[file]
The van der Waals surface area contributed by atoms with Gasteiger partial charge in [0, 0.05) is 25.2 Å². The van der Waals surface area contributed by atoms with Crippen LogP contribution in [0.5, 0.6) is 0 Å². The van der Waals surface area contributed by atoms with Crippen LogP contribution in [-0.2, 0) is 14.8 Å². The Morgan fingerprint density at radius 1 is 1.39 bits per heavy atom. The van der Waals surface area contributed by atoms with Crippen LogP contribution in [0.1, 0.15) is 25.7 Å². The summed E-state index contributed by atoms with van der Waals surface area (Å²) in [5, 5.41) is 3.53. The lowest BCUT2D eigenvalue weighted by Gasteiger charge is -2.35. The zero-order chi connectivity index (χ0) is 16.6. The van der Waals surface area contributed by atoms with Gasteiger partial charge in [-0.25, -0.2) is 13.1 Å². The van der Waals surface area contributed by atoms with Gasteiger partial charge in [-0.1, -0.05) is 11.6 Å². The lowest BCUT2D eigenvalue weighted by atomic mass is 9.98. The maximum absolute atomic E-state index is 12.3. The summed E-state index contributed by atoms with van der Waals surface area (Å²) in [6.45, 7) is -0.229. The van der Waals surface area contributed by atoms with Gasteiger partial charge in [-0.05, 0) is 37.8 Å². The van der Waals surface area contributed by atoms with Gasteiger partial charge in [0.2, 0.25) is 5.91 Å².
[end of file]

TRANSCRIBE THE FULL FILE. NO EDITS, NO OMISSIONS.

The van der Waals surface area contributed by atoms with Gasteiger partial charge in [0, 0.05) is 25.2 Å². The van der Waals surface area contributed by atoms with Crippen LogP contribution in [0.5, 0.6) is 0 Å². The van der Waals surface area contributed by atoms with Crippen LogP contribution in [-0.2, 0) is 14.8 Å². The Morgan fingerprint density at radius 1 is 1.39 bits per heavy atom. The van der Waals surface area contributed by atoms with Crippen LogP contribution in [0.1, 0.15) is 25.7 Å². The summed E-state index contributed by atoms with van der Waals surface area (Å²) in [5, 5.41) is 3.53. The lowest BCUT2D eigenvalue weighted by Gasteiger charge is -2.35. The zero-order chi connectivity index (χ0) is 16.6. The van der Waals surface area contributed by atoms with Gasteiger partial charge in [-0.25, -0.2) is 13.1 Å². The van der Waals surface area contributed by atoms with Gasteiger partial charge in [-0.1, -0.05) is 11.6 Å². The lowest BCUT2D eigenvalue weighted by atomic mass is 9.98. The maximum absolute atomic E-state index is 12.3. The summed E-state index contributed by atoms with van der Waals surface area (Å²) in [6.45, 7) is -0.229. The van der Waals surface area contributed by atoms with Gasteiger partial charge in [-0.05, 0) is 37.8 Å². The van der Waals surface area contributed by atoms with Gasteiger partial charge in [0.2, 0.25) is 5.91 Å².